Courtroom One "En banc"
This courtroom was designed and constructed, among four appellate courtrooms, in the early 1990s, as an "en banc" appellate courtroom to accommodate Court of Appeals cases, normally requiring larger groups of judges. It is not an historical courtroom, but borrows classical detailing of the era and occupies a portion of the former post office’s public counter and its workroom, housing mail handling and sorting functions. The size of this courtroom’s circular bench and its spectator seating is accommodated by moving the walls beyond the bounds of its four columns, i.e., detached columns. The ceiling is accented by a recreation of the original skylight over the post office's workroom. It is now composed of more ornate painted beams and trim and highlighted by faux onyx insets and a circular divided light medallion with the Great Seal of the United States etched in its glass center. Several versions of the Seal have existed, but this pattern is from the seal dating to the late 1800s. The Great Seal is also repeated in the hand knotted carpet inset of the blue carpet in the well of the courtroom.
The judges bench has been designed to have up to 22 judges. It is also used for other special proceedings and naturalizations on occasion. The portrait behind the judges bench is of the Honorable Orie Leon Phillips, who was one of the first judges for the Tenth Circuit. He served the judiciary from 1923, as a federal district judge for the District of New Mexico, to 1929 when he became a court of appeals judge for the Tenth Circuit. There he served for another 45 years until his death in 1974.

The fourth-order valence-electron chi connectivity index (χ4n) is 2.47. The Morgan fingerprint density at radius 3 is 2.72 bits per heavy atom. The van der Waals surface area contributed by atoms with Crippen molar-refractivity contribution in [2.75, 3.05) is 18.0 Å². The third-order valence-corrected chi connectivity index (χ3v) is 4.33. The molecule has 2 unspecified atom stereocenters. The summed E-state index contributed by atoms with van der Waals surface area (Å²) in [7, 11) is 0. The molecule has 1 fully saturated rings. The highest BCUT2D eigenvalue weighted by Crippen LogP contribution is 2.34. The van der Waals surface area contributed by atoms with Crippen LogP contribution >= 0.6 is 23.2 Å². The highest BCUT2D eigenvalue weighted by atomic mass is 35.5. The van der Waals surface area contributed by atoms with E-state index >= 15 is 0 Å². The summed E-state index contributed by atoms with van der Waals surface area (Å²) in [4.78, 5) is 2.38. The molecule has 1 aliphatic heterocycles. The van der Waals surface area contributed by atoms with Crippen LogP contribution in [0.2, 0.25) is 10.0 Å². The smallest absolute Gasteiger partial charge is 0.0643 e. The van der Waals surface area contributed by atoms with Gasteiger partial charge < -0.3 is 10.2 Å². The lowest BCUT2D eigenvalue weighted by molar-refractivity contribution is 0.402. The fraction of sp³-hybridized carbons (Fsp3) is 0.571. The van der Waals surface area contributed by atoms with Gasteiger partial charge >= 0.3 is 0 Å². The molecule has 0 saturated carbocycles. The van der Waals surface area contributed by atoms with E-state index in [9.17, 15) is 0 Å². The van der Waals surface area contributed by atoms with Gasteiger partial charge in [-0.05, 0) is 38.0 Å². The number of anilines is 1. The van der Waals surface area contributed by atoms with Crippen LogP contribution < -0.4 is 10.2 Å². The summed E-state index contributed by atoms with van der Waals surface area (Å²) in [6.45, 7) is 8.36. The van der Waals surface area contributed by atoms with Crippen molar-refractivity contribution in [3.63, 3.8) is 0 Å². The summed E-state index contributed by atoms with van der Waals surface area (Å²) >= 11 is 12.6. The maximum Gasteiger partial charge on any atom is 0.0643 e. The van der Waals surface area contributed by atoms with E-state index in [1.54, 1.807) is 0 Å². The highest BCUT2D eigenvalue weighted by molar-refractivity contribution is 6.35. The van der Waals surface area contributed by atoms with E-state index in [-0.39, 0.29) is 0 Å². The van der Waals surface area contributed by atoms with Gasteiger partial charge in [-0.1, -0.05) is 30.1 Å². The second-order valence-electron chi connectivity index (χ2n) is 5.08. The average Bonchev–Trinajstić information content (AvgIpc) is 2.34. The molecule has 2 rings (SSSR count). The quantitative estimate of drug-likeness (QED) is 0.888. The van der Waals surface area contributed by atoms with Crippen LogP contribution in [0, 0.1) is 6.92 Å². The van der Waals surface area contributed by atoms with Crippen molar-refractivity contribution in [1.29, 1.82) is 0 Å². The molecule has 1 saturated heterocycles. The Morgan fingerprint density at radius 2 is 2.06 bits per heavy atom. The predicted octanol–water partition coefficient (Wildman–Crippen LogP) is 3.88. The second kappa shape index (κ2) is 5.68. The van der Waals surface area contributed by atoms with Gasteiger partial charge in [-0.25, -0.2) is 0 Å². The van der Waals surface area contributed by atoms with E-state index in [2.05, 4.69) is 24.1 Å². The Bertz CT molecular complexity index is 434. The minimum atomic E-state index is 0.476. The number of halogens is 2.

This courtroom was constructed, as was Courtroom 1, in space formerly occupied by the post office's counter area and workroom. That space was used to serve the public and to sort mail. This courtroom is designed as a "en banc panel" type of appellate courtroom used by three judges to hear cases on appeal from the trial courts of the Tenth Circuit.
It is smaller than its companion Courtroom 1, by drawing the walls in, thereby "attached" to the columns. Daylight was brought into the large, open work area by the skylight above, like Courtroom 1's. A luminous ceiling separates the courtroom from the original skylight opening. The grid work from the ceiling is derived from the decorative ceilings that were used in public structures of prominence, circa early 1900s. The grid work, glass and faux onyx are new construction. Each of the six states of the Tenth Circuit are represented by a State Seal etched into the glass panel above.
The painted plaster and wood detailing, although new, is based on Neoclassical or Classical Revival architectural style. The main entry's stone was selected to emphasize the portal and the importance of the room. Figured oak and a bronze Greek key motif add ornamentation and detail to the doors.